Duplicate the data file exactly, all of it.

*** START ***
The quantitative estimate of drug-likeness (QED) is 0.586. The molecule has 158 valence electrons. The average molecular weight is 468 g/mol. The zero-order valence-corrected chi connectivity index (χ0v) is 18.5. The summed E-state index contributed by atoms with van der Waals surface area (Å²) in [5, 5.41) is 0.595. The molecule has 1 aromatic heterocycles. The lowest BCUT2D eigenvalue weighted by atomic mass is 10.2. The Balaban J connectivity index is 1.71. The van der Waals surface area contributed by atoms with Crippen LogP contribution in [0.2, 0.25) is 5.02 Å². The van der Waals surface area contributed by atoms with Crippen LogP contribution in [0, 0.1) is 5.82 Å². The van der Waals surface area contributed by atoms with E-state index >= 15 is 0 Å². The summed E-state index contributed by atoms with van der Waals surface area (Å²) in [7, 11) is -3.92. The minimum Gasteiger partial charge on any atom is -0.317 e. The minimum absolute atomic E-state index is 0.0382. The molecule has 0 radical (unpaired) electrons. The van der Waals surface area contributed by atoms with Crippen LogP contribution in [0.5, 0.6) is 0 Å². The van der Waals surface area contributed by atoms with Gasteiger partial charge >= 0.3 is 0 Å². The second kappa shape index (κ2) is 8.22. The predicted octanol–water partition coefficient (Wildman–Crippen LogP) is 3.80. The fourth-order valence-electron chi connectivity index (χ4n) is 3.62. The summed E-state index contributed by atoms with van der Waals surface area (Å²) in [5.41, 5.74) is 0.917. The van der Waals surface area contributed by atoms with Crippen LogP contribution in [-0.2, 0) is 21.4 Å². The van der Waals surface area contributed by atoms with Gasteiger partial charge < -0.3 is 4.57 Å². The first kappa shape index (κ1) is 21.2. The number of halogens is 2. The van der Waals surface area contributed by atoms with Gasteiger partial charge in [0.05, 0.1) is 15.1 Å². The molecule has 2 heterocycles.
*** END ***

The quantitative estimate of drug-likeness (QED) is 0.586. The molecule has 158 valence electrons. The average molecular weight is 468 g/mol. The zero-order valence-corrected chi connectivity index (χ0v) is 18.5. The summed E-state index contributed by atoms with van der Waals surface area (Å²) in [5, 5.41) is 0.595. The molecule has 1 aromatic heterocycles. The lowest BCUT2D eigenvalue weighted by atomic mass is 10.2. The Balaban J connectivity index is 1.71. The van der Waals surface area contributed by atoms with Crippen LogP contribution in [0.2, 0.25) is 5.02 Å². The van der Waals surface area contributed by atoms with Crippen LogP contribution in [0, 0.1) is 5.82 Å². The van der Waals surface area contributed by atoms with E-state index >= 15 is 0 Å². The summed E-state index contributed by atoms with van der Waals surface area (Å²) in [7, 11) is -3.92. The minimum Gasteiger partial charge on any atom is -0.317 e. The minimum absolute atomic E-state index is 0.0382. The molecule has 0 radical (unpaired) electrons. The van der Waals surface area contributed by atoms with Crippen LogP contribution in [0.5, 0.6) is 0 Å². The van der Waals surface area contributed by atoms with Gasteiger partial charge >= 0.3 is 0 Å². The second kappa shape index (κ2) is 8.22. The predicted octanol–water partition coefficient (Wildman–Crippen LogP) is 3.80. The fourth-order valence-electron chi connectivity index (χ4n) is 3.62. The summed E-state index contributed by atoms with van der Waals surface area (Å²) in [5.41, 5.74) is 0.917. The van der Waals surface area contributed by atoms with Crippen LogP contribution in [-0.2, 0) is 21.4 Å². The van der Waals surface area contributed by atoms with Gasteiger partial charge < -0.3 is 4.57 Å². The first kappa shape index (κ1) is 21.2. The number of halogens is 2. The van der Waals surface area contributed by atoms with Gasteiger partial charge in [0.05, 0.1) is 15.1 Å². The molecule has 2 heterocycles.